Feb 13, 2021 Editorial
Kaieteur News – A few days ago, the family and friends of Haresh Singh took to the public arena to express their impatience, their concerns, and their uncertainties with where things stand in the matter of their murdered loved one. It is also fair and accurate to say that the family of this deceased Guyanese harbours all of those sharp feelings, and from which comes much anger. It is more than where things stand with his murder; it is of them wanting to know what is going on, and how much.
Most unfortunately, and in more than one respect, Haresh Singh is not only dead, but is a victim several times over in the political, racial, and criminal cauldron that is Guyana. He is a victim of circumstances, a murderous event that, with the passage of time, has been absorbed and overwhelmed by the sheer wantonness and gruesomeness of the murder of the two Henry cousins in next-door Cotton Tree. By their very barbaric nature, those murders commanded all media headlines and corresponding national attention. And when the surrounding contexts and conjectures were introduced, more like hurled, into the mix, then no one else and nothing else could compete for space or time or sustained interest.
In the midst of what was nothing less than a national trauma, the racial violence, the political involvements, the historical memories, and the communal reactions all combined effortlessly to sweep everything else from the map. With that, Haresh Singh was swept out to sea with the roaring tide. His brutal death first became secondary to the main events, and was then washed away into a state of yesterday’s news, many hazy yesterdays ago. Although in some ways related to the shocking murders of the Henry youngsters, which none should even try to deny, it is as though his violent death on a lonely back road did not happen at all.
To a great extent, his death is an inconvenient reminder of what political sensitiveness and careful positioning, in some quarters, requires in terms of proper inclusion, through wide and sober embrace. Yet not many are fooled. The family and friends of Haresh Singh are not fooled by the snail’s pace of progress, by his death being condemned to the dark corner of a lower order priority. While there are many in this society who view the murder of Haresh Singh as something to be dealt with separately and in its own time and on its own merits, there can be no separation of his horrible death, from that of the two murders that occurred in Cotton Tree. It is now widely accepted that those savage and harrowing murders served as the catalyst that directly contributed to his passing. We go to great lengths to emphasise that, if only to make it clear that it is not up for discussion, or something to be treated casually.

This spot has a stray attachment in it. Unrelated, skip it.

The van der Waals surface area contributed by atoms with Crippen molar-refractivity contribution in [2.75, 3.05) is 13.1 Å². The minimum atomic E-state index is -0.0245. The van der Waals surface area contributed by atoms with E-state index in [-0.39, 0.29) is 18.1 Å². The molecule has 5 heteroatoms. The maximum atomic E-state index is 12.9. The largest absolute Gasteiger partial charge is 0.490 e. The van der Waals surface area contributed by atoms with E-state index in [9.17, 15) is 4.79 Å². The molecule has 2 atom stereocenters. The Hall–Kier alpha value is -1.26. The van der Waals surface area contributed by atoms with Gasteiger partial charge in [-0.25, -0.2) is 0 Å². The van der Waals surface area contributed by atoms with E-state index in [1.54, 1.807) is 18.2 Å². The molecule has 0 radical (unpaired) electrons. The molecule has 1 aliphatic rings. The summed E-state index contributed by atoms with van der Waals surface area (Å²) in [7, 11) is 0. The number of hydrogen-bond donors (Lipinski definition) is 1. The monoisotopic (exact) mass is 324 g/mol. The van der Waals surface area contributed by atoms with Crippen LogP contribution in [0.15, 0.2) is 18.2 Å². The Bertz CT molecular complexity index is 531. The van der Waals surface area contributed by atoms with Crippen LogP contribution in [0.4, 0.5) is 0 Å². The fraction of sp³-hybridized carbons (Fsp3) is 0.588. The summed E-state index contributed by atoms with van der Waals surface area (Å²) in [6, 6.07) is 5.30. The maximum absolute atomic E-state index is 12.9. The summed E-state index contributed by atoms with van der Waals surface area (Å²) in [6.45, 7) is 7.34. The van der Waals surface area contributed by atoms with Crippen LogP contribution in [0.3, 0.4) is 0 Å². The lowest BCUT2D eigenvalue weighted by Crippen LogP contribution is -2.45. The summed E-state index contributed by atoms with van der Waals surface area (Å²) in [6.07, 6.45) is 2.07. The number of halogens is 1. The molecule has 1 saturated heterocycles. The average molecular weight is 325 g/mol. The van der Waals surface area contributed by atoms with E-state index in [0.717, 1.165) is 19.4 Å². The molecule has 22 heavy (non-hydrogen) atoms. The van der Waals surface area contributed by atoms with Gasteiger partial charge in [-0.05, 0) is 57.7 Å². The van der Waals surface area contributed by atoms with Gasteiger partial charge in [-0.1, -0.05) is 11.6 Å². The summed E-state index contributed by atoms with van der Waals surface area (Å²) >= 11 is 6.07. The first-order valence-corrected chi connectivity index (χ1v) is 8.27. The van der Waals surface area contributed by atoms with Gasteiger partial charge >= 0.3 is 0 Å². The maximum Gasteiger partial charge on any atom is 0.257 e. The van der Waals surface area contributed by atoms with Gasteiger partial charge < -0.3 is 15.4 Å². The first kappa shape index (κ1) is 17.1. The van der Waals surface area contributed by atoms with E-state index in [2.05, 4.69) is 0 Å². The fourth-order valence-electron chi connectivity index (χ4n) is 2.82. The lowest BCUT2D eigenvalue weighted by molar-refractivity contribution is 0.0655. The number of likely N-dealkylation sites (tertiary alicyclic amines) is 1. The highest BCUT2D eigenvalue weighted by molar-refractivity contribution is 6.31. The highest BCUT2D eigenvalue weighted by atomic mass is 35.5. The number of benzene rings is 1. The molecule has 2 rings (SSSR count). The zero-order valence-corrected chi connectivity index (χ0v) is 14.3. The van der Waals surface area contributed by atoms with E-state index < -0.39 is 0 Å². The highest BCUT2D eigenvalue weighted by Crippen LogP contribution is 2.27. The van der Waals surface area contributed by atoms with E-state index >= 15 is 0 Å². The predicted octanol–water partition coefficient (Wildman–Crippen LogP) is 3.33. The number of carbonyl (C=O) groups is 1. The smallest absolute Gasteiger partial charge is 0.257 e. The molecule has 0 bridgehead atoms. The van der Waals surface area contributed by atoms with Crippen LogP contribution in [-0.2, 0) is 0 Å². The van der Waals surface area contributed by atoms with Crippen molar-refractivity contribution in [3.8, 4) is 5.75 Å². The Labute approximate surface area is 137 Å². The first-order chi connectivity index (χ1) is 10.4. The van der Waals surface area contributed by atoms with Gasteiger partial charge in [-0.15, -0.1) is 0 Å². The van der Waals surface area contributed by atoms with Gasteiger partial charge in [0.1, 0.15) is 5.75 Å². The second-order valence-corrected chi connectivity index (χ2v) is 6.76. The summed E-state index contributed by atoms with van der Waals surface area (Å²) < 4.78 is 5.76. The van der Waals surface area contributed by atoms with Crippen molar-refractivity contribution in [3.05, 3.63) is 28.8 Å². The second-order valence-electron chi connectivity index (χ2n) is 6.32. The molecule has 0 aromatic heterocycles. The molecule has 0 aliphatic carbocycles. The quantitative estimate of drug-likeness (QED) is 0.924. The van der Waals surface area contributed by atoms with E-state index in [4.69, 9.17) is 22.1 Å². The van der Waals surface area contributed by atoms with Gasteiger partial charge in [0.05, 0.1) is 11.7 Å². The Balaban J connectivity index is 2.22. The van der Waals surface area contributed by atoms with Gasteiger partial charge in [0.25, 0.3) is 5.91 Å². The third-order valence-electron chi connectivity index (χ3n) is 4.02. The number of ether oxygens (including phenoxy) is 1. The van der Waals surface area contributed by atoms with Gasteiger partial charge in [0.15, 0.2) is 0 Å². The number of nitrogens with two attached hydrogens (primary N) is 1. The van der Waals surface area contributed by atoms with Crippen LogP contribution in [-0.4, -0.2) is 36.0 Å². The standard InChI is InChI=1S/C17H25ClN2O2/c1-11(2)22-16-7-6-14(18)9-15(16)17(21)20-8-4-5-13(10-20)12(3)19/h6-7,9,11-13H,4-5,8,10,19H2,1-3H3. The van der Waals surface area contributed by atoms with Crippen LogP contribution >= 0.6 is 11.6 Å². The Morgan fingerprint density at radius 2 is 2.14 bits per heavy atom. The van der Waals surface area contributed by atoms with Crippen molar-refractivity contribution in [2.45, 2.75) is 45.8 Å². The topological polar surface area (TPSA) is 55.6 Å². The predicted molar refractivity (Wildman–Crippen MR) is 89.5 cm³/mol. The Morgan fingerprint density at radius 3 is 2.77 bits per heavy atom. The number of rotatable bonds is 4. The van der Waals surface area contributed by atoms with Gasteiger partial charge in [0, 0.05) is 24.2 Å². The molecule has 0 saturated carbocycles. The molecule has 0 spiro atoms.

We take this stance, because the pain of the family and those who knew him well enough are so strong. Strong enough to compel coming out in public protest to keep his falling front and centre, which places responsibility on all Guyanese that Haresh Singh does not degrade to an after-thought or unsolved mystery. Or that unwelcomed reminders of his murder are preferred to be kept on the sidelines, the farther the better. Though some may be quickly ready to push his death in the backyard of collateral damage, he is not seen as merely that by his family. He must be more than just another criminal statistic; and that must not be left to only his family. He must be seen as immovably attached to the senselessness that raged along the West Berbice roads and communities for what seemed like an eternity.
Many people in this country, some thoughtful and principled, others questionable as to both, were quick to articulate peacefully and assertively, their rage, disgust, and deep-seated revulsion at what happened to the two Henry youths brutalised and cut down in their untouched prime. That was absolutely right, and sentiments with which we identify strongly. By the same standard, the associated death of Haresh Singh is due the same urgency, the same national footing, the same outpourings of sustained outrage, and from all quarters. There have been three victims of terrible wrongdoings. We are further unhealed because of those. It is the responsibility of all Guyanese to not let the family of Haresh Singh believe that they have been abandoned and are all alone in their quest for justice and closure. It is what we call for, push for, and plead for, so that we can all face each other, comfortable that the many sordid chapters of those three unforgettable murders have been examined, ventilated, and closed with justice prevailing.
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